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Egg Nutrition – Laying the Foundation for Good Health

Posted Apr 12 2009 12:00am

Unlike the human egg, which relies solely on the nutrition filtering into the womb from its mother, a chicken egg holds within it everything it needs to develop into a budding spring chick. It does this all on its own, inside the walls of a thin, porous shell. Ode to this wondrous marvel of nature, eggs provide us with a concentrated source of nourishment: essential fats, quality protein, vitamins, minerals and other key nutrients our bodies need for optimal functioning.

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Eggs provide high quality, low cost protein. Two eggs supply around 12 grams of protein, a good starting point for each meal (Bauman, 225, 2009). The protein is contained in the white, or albumen, of the egg. Farm-fresh organic eggs cost on average $4 per dozen, supplying you with six servings of protein. Compare that with a single-serving steak that could easily cost double, triple or quadruple that amount.

Eggs help manage stress and boost immunity. Eggs are naturally loaded with B-vitamins, which play a critical role in proper energy metabolism, immune function and nerve function (Murray, 1996, 129). With the stress of modern living, most adults could use some nervous system protection and to raise the bar of defense against viruses and bacteria. Vegetarians might consider adding eggs to their diet since vitamin-B12 is only found in significant quantities in animal foods.

Eggs have anti-oxidant properties. With their high amounts of selenium and vitamin E, egg consumption may protect against the negative effects of free-radical damage (UPMC, 2009). Free radicals are a normal by-product of metabolism, but when out of check, can cause damage to cells. A diet high in vitamin-E can have a protective effect for many common health conditions.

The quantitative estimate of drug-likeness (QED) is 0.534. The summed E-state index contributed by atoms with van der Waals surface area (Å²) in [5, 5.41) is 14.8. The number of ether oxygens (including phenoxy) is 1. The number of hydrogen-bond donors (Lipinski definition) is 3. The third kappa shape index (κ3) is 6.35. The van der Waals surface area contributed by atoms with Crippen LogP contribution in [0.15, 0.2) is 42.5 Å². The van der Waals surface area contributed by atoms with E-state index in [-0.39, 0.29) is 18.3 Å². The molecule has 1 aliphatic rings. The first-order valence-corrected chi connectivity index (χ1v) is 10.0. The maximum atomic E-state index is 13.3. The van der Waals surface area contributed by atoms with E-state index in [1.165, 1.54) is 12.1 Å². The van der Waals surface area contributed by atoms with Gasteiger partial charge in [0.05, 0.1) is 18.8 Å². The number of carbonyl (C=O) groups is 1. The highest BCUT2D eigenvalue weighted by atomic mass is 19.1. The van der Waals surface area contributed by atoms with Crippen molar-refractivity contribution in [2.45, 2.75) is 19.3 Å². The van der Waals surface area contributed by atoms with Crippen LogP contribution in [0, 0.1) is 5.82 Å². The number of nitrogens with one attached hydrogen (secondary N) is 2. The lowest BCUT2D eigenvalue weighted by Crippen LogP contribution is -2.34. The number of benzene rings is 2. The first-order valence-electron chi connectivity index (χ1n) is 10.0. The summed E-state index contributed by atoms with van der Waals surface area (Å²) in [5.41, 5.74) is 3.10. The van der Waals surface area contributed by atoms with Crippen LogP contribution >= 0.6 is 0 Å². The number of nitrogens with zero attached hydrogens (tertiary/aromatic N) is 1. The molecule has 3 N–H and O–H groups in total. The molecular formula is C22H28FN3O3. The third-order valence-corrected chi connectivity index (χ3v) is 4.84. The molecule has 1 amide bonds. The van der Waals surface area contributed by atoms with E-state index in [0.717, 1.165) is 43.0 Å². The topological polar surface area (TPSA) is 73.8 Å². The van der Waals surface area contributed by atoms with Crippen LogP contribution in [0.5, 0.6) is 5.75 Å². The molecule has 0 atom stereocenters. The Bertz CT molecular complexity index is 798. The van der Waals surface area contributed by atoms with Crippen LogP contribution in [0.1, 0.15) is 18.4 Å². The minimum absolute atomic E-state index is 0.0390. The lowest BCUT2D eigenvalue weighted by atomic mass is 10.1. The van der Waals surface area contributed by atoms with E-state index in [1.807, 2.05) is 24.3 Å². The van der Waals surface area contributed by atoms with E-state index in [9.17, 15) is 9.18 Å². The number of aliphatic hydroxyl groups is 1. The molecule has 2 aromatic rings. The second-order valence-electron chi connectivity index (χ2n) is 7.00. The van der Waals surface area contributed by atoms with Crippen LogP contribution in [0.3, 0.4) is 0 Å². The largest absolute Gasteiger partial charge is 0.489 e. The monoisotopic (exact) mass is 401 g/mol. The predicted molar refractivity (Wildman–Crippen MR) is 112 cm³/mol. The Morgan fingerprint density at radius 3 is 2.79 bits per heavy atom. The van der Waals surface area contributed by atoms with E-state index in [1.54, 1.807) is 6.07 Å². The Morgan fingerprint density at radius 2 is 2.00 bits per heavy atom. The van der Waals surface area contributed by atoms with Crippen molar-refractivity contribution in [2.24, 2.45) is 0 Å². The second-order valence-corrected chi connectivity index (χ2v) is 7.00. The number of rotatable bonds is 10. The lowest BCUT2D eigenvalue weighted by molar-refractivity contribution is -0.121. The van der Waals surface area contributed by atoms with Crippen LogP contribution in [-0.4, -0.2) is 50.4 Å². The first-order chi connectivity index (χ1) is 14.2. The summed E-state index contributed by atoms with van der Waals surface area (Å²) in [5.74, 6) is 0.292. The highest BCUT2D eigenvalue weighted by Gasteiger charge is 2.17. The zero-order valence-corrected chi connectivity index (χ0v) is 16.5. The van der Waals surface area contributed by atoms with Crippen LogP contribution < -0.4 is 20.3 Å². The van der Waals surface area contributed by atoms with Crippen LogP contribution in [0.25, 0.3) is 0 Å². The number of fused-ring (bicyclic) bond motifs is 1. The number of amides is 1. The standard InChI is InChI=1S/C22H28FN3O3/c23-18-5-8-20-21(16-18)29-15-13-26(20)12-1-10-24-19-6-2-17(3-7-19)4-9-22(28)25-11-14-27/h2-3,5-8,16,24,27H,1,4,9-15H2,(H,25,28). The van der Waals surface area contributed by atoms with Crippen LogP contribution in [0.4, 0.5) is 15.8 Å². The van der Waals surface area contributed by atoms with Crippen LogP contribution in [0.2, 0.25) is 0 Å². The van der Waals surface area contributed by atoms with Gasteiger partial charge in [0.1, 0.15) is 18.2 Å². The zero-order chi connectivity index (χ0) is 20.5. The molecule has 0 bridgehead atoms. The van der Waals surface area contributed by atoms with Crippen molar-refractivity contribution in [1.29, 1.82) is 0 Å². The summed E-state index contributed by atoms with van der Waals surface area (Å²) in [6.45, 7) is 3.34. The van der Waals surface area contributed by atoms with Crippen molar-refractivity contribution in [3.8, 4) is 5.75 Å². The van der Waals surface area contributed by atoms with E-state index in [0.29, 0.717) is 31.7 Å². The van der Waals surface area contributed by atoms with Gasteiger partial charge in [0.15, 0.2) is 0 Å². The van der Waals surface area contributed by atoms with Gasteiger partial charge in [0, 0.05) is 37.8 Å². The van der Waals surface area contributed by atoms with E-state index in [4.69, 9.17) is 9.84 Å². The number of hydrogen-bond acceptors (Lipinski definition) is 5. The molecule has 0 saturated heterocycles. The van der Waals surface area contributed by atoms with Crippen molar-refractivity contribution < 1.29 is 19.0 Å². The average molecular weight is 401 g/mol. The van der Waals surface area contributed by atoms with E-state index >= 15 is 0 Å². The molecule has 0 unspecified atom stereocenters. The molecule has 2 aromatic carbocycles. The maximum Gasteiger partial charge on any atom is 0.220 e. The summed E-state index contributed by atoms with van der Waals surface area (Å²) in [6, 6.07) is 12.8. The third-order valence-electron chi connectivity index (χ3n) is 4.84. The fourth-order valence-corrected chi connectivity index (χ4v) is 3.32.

Did you know that the human liver actually makes its own cholesterol? According to fat expert Dr. Mary Enig in her book Know Your Fats, it is impossible to eat enough cholesterol-containing foods everyday to supply the body with its specific cholesterol needs. When there is cholesterol in the diet (as with eating eggs or other meats) the liver will slow down its production of cholesterol; and when there is a shortage of dietary cholesterol, the liver will produce more to meet its demands. Cholesterol is so important that your own liver can produce 2000 milligrams of it a day just to make sure you have enough (Schenker, 2009).

It’s a fact that eggs contain a lot of cholesterol. The myth is that cholesterol from the food you eat goes straight into your bloodstream, and then right into your arteries. According to Harvard Medical, only a small amount of cholesterol passes into the blood from the foods we eat (Harvard Health Pub, 2009). The amount that passes through is what is needed so the liver doesn’t have to produce it on its own.

If you are able to access a local farm that sells chicken eggs, this is ultimately the best source, and will provide the freshest, healthiest, most delicious eggs. Once you’ve eaten a local farm-fresh egg, you’ll realize that the commercial varieties literally pale in comparison.

A good farm-fresh egg yolk will have a deep orange hue versus a yellow tint, indicating the welcomed presence of the anti-oxidant beta-carotene. The yolk will also stand high when the egg is cracked, towering triumphantly over its commercial counterparts. A deep orange yolk and a high stance both indicate a very fresh, highly nutritious egg.